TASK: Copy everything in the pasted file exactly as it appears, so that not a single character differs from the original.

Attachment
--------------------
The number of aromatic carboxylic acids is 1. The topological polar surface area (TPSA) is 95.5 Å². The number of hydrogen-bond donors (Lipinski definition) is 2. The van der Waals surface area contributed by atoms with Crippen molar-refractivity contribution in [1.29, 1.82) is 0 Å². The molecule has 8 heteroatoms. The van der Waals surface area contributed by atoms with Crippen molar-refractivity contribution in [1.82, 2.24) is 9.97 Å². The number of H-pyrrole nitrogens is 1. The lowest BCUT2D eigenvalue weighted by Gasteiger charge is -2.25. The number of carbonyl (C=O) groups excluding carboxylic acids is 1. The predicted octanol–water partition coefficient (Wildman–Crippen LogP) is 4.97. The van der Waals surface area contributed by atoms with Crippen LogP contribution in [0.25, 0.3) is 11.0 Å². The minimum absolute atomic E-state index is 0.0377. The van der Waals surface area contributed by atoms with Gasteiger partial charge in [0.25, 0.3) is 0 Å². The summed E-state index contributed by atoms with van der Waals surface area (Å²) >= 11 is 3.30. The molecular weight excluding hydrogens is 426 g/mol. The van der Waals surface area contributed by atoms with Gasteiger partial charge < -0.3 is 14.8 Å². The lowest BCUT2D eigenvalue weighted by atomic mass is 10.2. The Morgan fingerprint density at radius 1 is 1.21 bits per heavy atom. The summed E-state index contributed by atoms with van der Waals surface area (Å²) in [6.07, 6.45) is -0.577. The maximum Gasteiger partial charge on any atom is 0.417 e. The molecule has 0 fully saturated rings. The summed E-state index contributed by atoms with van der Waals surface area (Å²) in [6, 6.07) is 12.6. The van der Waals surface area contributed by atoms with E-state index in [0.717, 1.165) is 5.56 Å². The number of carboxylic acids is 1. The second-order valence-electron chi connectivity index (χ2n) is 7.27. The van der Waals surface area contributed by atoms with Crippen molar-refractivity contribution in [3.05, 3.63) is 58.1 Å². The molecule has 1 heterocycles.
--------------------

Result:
The number of aromatic carboxylic acids is 1. The topological polar surface area (TPSA) is 95.5 Å². The number of hydrogen-bond donors (Lipinski definition) is 2. The van der Waals surface area contributed by atoms with Crippen molar-refractivity contribution in [1.29, 1.82) is 0 Å². The molecule has 8 heteroatoms. The van der Waals surface area contributed by atoms with Crippen molar-refractivity contribution in [1.82, 2.24) is 9.97 Å². The number of H-pyrrole nitrogens is 1. The lowest BCUT2D eigenvalue weighted by Gasteiger charge is -2.25. The number of carbonyl (C=O) groups excluding carboxylic acids is 1. The predicted octanol–water partition coefficient (Wildman–Crippen LogP) is 4.97. The van der Waals surface area contributed by atoms with Crippen LogP contribution in [0.25, 0.3) is 11.0 Å². The minimum absolute atomic E-state index is 0.0377. The van der Waals surface area contributed by atoms with Gasteiger partial charge in [0.25, 0.3) is 0 Å². The summed E-state index contributed by atoms with van der Waals surface area (Å²) >= 11 is 3.30. The molecular weight excluding hydrogens is 426 g/mol. The van der Waals surface area contributed by atoms with Gasteiger partial charge < -0.3 is 14.8 Å². The lowest BCUT2D eigenvalue weighted by atomic mass is 10.2. The Morgan fingerprint density at radius 1 is 1.21 bits per heavy atom. The summed E-state index contributed by atoms with van der Waals surface area (Å²) in [6.07, 6.45) is -0.577. The maximum Gasteiger partial charge on any atom is 0.417 e. The molecule has 0 fully saturated rings. The summed E-state index contributed by atoms with van der Waals surface area (Å²) in [6, 6.07) is 12.6. The van der Waals surface area contributed by atoms with E-state index in [0.717, 1.165) is 5.56 Å². The number of carboxylic acids is 1. The second-order valence-electron chi connectivity index (χ2n) is 7.27. The van der Waals surface area contributed by atoms with Crippen molar-refractivity contribution in [3.05, 3.63) is 58.1 Å². The molecule has 1 heterocycles.